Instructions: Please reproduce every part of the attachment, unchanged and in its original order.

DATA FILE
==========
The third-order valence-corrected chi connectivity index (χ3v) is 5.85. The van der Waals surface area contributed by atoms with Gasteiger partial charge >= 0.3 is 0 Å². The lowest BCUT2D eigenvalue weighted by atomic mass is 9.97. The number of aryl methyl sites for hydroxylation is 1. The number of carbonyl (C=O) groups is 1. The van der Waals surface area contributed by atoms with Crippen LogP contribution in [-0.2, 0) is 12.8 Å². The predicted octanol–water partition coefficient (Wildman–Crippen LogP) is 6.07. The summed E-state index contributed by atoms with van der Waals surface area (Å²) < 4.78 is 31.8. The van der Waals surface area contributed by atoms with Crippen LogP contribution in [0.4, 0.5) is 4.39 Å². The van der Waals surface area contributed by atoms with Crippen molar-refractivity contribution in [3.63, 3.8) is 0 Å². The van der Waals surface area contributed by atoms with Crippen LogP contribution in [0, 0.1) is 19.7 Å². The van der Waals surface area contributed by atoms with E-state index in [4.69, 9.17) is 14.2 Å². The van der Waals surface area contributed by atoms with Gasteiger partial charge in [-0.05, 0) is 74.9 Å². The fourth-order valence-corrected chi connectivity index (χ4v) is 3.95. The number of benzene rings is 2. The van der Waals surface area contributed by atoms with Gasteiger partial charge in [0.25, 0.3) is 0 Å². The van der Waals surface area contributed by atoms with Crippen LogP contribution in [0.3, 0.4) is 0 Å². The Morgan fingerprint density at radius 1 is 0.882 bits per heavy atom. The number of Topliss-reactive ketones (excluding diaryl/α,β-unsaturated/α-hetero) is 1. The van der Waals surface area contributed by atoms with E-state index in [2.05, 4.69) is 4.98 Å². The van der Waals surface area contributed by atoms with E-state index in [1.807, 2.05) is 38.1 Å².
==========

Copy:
The third-order valence-corrected chi connectivity index (χ3v) is 5.85. The van der Waals surface area contributed by atoms with Gasteiger partial charge >= 0.3 is 0 Å². The lowest BCUT2D eigenvalue weighted by atomic mass is 9.97. The number of aryl methyl sites for hydroxylation is 1. The number of carbonyl (C=O) groups is 1. The van der Waals surface area contributed by atoms with Crippen LogP contribution in [-0.2, 0) is 12.8 Å². The predicted octanol–water partition coefficient (Wildman–Crippen LogP) is 6.07. The summed E-state index contributed by atoms with van der Waals surface area (Å²) < 4.78 is 31.8. The van der Waals surface area contributed by atoms with Crippen LogP contribution in [0.4, 0.5) is 4.39 Å². The van der Waals surface area contributed by atoms with Crippen molar-refractivity contribution in [3.63, 3.8) is 0 Å². The van der Waals surface area contributed by atoms with Crippen LogP contribution in [0, 0.1) is 19.7 Å². The van der Waals surface area contributed by atoms with E-state index in [4.69, 9.17) is 14.2 Å². The van der Waals surface area contributed by atoms with Gasteiger partial charge in [-0.05, 0) is 74.9 Å². The fourth-order valence-corrected chi connectivity index (χ4v) is 3.95. The number of benzene rings is 2. The van der Waals surface area contributed by atoms with Gasteiger partial charge in [0.25, 0.3) is 0 Å². The van der Waals surface area contributed by atoms with Crippen LogP contribution in [0.3, 0.4) is 0 Å². The Morgan fingerprint density at radius 1 is 0.882 bits per heavy atom. The number of Topliss-reactive ketones (excluding diaryl/α,β-unsaturated/α-hetero) is 1. The van der Waals surface area contributed by atoms with E-state index in [2.05, 4.69) is 4.98 Å². The van der Waals surface area contributed by atoms with E-state index in [1.807, 2.05) is 38.1 Å².